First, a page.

Changing Perspectives, Changing Spaces

October 2020

The last six months  have seen dramatic changes to the world, with no indication of any way back to where we were at the beginning of the year. Coronavirus has forced our collective hand and the majority of us have been obliged to reconsider how we live and how we work.

Under the microscope

The office environment is perhaps the most compelling example of how physical space has to undergo a transformation in order to accommodate the changing times, along with the shifting focus and variable needs of all of us.

Work patterns are becoming increasingly fluid and so is space – which, ultimately, affects what we fit into it…

A recent article in the Observer positioned working from home as 2020’s most radical change. The reluctance to return to the office, despite the lifting of sanctions and the government’s urgings, has spoken volumes in relation to how far we have come in a matter of months.

This journey encompasses an unwillingness to return to the status quo – and national stats and surveys back this up. When the Government attempted to urge people to return to the office in August, only one in three workers went back. The reality is that there are very few office workers who want to return to the rigidity of a nine-to-five, five day-a week schedule.

There is a change in perception of how we see our jobs and where we do them. Many office workers have, in fact, realized that they can physically base themselves pretty much anywhere and still fulfil their workload; meeting deadlines and briefs and liaising with colleagues.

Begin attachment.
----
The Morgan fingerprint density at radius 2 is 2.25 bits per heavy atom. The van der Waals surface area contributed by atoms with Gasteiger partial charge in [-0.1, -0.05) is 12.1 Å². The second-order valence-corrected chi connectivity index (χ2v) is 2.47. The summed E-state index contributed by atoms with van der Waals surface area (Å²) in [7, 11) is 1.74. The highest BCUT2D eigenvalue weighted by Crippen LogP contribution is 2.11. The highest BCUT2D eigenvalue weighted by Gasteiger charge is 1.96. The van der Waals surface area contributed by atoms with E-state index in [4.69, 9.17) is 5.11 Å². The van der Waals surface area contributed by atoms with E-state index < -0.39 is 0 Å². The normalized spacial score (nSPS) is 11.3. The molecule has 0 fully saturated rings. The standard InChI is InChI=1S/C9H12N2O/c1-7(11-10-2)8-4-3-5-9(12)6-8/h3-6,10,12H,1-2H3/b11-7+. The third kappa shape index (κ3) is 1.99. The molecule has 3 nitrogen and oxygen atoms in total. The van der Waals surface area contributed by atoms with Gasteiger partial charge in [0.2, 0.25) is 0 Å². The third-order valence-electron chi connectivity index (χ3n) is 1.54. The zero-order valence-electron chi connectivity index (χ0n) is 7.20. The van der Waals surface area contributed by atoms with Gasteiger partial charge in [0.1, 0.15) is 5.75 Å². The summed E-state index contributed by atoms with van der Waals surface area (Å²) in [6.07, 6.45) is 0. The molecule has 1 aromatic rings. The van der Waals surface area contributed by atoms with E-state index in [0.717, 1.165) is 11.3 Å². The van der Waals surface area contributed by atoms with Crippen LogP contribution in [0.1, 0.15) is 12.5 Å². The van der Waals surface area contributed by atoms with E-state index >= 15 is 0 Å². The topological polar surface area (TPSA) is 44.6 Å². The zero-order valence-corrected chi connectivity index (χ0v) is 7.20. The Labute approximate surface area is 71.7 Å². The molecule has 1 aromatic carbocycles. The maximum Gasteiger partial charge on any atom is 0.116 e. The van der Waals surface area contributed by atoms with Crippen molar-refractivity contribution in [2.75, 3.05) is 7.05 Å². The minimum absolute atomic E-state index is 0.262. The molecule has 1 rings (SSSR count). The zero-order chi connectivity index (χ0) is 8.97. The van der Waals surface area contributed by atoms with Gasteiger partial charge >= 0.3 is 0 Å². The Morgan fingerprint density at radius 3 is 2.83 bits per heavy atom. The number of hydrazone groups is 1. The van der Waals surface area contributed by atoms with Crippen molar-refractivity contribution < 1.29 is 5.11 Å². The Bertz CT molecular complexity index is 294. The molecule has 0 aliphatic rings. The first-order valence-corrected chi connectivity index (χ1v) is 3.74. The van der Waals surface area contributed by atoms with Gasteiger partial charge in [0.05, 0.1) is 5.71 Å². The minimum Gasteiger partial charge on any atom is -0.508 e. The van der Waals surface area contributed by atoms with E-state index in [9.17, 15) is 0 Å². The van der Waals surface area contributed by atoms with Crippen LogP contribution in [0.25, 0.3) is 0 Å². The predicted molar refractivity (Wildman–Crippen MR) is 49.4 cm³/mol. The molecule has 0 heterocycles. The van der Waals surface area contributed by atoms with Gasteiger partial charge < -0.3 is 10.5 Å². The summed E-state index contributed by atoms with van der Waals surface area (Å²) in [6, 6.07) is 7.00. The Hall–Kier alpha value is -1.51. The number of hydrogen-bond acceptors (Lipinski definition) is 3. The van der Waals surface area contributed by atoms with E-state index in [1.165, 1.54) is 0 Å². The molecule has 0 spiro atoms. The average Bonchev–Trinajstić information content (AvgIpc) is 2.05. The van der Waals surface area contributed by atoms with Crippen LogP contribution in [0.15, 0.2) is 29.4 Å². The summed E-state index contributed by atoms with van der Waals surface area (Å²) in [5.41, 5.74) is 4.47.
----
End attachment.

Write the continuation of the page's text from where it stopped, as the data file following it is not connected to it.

The pandemic has changed our outlook on the way we work and what we want in terms of how we work. There’s been a recognized shift in what we need and this will impact the office long-term.

What we’ve learnt from you

Surveys, conducted this year, have found that 88 per cent of employees prefer to work from home at least two days a week.

The change to working in the home environment has proven effective, in the main, and we’ve all experienced the benefits that come from having autonomy over our working hours and spending less time commuting.

Given the choice, the majority of us will not be returning to a five day a week, nine to five, office-based way of working.

It’s also inevitable that some businesses will have to make cuts in the medium term and adopt a leaner working model, while others will choose to accommodate a more flexible way of working.

This will change how we use commercial space. It will also change how we design that space and what goes into it.

Adapting to the changes

At SB Workspace, we embrace our role as interior design consultants and rise to the challenge of furnishing these new spaces, working with you to anticipate your changing needs.

We understand that your space budgets will change and we will work with you to deliver intelligent and comprehensive interior design solutions that meet the new needs of the workforce as the compromise of working between home and office is fixed for each company and each individual.

Shapes and sizes may change. Our focus on getting it right for you won’t.

Get in contact today…